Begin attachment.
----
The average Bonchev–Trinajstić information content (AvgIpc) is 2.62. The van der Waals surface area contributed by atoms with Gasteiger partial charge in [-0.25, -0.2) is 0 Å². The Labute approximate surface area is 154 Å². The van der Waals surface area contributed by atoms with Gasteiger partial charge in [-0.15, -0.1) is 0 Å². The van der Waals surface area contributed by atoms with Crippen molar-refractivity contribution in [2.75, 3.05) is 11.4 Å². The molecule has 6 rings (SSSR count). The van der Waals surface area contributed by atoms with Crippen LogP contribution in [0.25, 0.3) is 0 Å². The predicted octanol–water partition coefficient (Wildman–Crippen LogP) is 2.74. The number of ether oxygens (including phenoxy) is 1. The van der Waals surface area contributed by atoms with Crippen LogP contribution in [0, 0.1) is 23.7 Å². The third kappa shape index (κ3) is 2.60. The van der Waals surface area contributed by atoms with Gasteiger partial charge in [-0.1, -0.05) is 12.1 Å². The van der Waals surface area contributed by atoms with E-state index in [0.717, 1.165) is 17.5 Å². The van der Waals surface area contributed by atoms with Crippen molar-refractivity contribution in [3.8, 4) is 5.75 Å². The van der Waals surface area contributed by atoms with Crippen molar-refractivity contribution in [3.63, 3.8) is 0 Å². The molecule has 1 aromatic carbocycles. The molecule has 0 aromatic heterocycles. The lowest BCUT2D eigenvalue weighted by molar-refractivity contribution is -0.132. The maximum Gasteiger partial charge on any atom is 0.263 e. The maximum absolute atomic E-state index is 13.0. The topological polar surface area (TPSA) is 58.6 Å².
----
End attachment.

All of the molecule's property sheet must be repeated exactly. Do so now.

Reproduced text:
The average Bonchev–Trinajstić information content (AvgIpc) is 2.62. The van der Waals surface area contributed by atoms with Gasteiger partial charge in [-0.25, -0.2) is 0 Å². The Labute approximate surface area is 154 Å². The van der Waals surface area contributed by atoms with Gasteiger partial charge in [-0.15, -0.1) is 0 Å². The van der Waals surface area contributed by atoms with Crippen molar-refractivity contribution in [2.75, 3.05) is 11.4 Å². The molecule has 6 rings (SSSR count). The van der Waals surface area contributed by atoms with Crippen LogP contribution in [0.25, 0.3) is 0 Å². The predicted octanol–water partition coefficient (Wildman–Crippen LogP) is 2.74. The number of ether oxygens (including phenoxy) is 1. The van der Waals surface area contributed by atoms with Crippen LogP contribution in [0, 0.1) is 23.7 Å². The third kappa shape index (κ3) is 2.60. The van der Waals surface area contributed by atoms with Gasteiger partial charge in [-0.1, -0.05) is 12.1 Å². The van der Waals surface area contributed by atoms with E-state index in [0.717, 1.165) is 17.5 Å². The van der Waals surface area contributed by atoms with Crippen molar-refractivity contribution in [3.8, 4) is 5.75 Å². The van der Waals surface area contributed by atoms with Crippen molar-refractivity contribution in [3.63, 3.8) is 0 Å². The molecule has 1 aromatic carbocycles. The molecule has 0 aromatic heterocycles. The lowest BCUT2D eigenvalue weighted by molar-refractivity contribution is -0.132. The maximum Gasteiger partial charge on any atom is 0.263 e. The maximum absolute atomic E-state index is 13.0. The topological polar surface area (TPSA) is 58.6 Å².